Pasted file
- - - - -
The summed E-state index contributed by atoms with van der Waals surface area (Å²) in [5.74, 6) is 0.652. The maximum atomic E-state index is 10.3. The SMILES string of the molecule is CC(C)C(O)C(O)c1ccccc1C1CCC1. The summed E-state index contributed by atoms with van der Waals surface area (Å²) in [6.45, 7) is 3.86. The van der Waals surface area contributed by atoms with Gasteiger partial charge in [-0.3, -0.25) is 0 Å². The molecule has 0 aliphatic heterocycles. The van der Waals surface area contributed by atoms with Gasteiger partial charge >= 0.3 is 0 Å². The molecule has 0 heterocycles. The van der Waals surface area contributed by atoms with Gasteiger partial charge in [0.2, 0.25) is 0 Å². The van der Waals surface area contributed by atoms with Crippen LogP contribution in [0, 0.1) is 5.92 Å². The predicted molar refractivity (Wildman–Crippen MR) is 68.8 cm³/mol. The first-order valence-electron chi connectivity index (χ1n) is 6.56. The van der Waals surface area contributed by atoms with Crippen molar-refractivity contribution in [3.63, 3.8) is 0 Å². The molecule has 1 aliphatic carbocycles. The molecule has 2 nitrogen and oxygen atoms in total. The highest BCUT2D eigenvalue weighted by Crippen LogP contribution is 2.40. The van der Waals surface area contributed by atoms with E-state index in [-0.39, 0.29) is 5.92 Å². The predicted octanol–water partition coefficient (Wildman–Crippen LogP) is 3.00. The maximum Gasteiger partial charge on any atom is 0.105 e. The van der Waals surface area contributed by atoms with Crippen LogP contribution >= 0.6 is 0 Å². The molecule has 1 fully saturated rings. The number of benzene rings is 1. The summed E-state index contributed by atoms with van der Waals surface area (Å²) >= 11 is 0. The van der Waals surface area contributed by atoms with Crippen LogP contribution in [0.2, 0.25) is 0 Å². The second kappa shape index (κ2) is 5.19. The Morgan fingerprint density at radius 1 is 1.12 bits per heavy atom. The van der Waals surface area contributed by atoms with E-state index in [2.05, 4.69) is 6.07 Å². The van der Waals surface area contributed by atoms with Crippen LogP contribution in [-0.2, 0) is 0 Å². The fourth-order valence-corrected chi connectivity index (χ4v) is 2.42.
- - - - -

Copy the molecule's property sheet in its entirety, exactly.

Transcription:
The summed E-state index contributed by atoms with van der Waals surface area (Å²) in [5.74, 6) is 0.652. The maximum atomic E-state index is 10.3. The SMILES string of the molecule is CC(C)C(O)C(O)c1ccccc1C1CCC1. The summed E-state index contributed by atoms with van der Waals surface area (Å²) in [6.45, 7) is 3.86. The van der Waals surface area contributed by atoms with Gasteiger partial charge in [-0.3, -0.25) is 0 Å². The molecule has 0 aliphatic heterocycles. The van der Waals surface area contributed by atoms with Gasteiger partial charge >= 0.3 is 0 Å². The molecule has 0 heterocycles. The van der Waals surface area contributed by atoms with Gasteiger partial charge in [0.2, 0.25) is 0 Å². The van der Waals surface area contributed by atoms with Crippen LogP contribution in [0, 0.1) is 5.92 Å². The predicted molar refractivity (Wildman–Crippen MR) is 68.8 cm³/mol. The first-order valence-electron chi connectivity index (χ1n) is 6.56. The van der Waals surface area contributed by atoms with Crippen molar-refractivity contribution in [3.63, 3.8) is 0 Å². The molecule has 1 aliphatic carbocycles. The molecule has 2 nitrogen and oxygen atoms in total. The highest BCUT2D eigenvalue weighted by Crippen LogP contribution is 2.40. The van der Waals surface area contributed by atoms with E-state index in [-0.39, 0.29) is 5.92 Å². The predicted octanol–water partition coefficient (Wildman–Crippen LogP) is 3.00. The maximum Gasteiger partial charge on any atom is 0.105 e. The van der Waals surface area contributed by atoms with Crippen LogP contribution >= 0.6 is 0 Å². The molecule has 1 fully saturated rings. The number of benzene rings is 1. The summed E-state index contributed by atoms with van der Waals surface area (Å²) >= 11 is 0. The van der Waals surface area contributed by atoms with Crippen LogP contribution in [0.2, 0.25) is 0 Å². The second kappa shape index (κ2) is 5.19. The Morgan fingerprint density at radius 1 is 1.12 bits per heavy atom. The van der Waals surface area contributed by atoms with E-state index in [2.05, 4.69) is 6.07 Å². The van der Waals surface area contributed by atoms with Crippen LogP contribution in [-0.2, 0) is 0 Å². The fourth-order valence-corrected chi connectivity index (χ4v) is 2.42.